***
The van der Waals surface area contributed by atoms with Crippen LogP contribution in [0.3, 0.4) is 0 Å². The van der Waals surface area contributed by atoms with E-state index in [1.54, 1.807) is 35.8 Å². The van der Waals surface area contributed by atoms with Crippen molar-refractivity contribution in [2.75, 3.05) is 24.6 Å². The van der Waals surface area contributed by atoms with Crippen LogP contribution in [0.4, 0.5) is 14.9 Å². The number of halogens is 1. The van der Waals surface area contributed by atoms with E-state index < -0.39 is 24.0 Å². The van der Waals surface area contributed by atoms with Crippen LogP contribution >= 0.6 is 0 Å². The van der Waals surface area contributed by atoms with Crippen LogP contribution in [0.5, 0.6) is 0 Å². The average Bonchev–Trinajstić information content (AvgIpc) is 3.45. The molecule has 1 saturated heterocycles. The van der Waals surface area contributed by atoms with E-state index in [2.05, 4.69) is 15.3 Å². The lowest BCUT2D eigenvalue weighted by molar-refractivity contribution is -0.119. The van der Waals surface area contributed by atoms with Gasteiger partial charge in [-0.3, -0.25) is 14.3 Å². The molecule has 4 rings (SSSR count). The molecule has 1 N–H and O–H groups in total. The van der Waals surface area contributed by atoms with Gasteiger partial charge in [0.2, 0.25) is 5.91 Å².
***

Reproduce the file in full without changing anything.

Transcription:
The van der Waals surface area contributed by atoms with Crippen LogP contribution in [0.3, 0.4) is 0 Å². The van der Waals surface area contributed by atoms with E-state index in [1.54, 1.807) is 35.8 Å². The van der Waals surface area contributed by atoms with Crippen molar-refractivity contribution in [2.75, 3.05) is 24.6 Å². The van der Waals surface area contributed by atoms with Crippen LogP contribution in [0.4, 0.5) is 14.9 Å². The number of halogens is 1. The van der Waals surface area contributed by atoms with E-state index < -0.39 is 24.0 Å². The van der Waals surface area contributed by atoms with Crippen LogP contribution >= 0.6 is 0 Å². The van der Waals surface area contributed by atoms with Crippen LogP contribution in [0.5, 0.6) is 0 Å². The average Bonchev–Trinajstić information content (AvgIpc) is 3.45. The molecule has 1 saturated heterocycles. The van der Waals surface area contributed by atoms with E-state index in [2.05, 4.69) is 15.3 Å². The lowest BCUT2D eigenvalue weighted by molar-refractivity contribution is -0.119. The van der Waals surface area contributed by atoms with Gasteiger partial charge in [-0.3, -0.25) is 14.3 Å². The molecule has 4 rings (SSSR count). The molecule has 1 N–H and O–H groups in total. The van der Waals surface area contributed by atoms with Gasteiger partial charge in [0.2, 0.25) is 5.91 Å².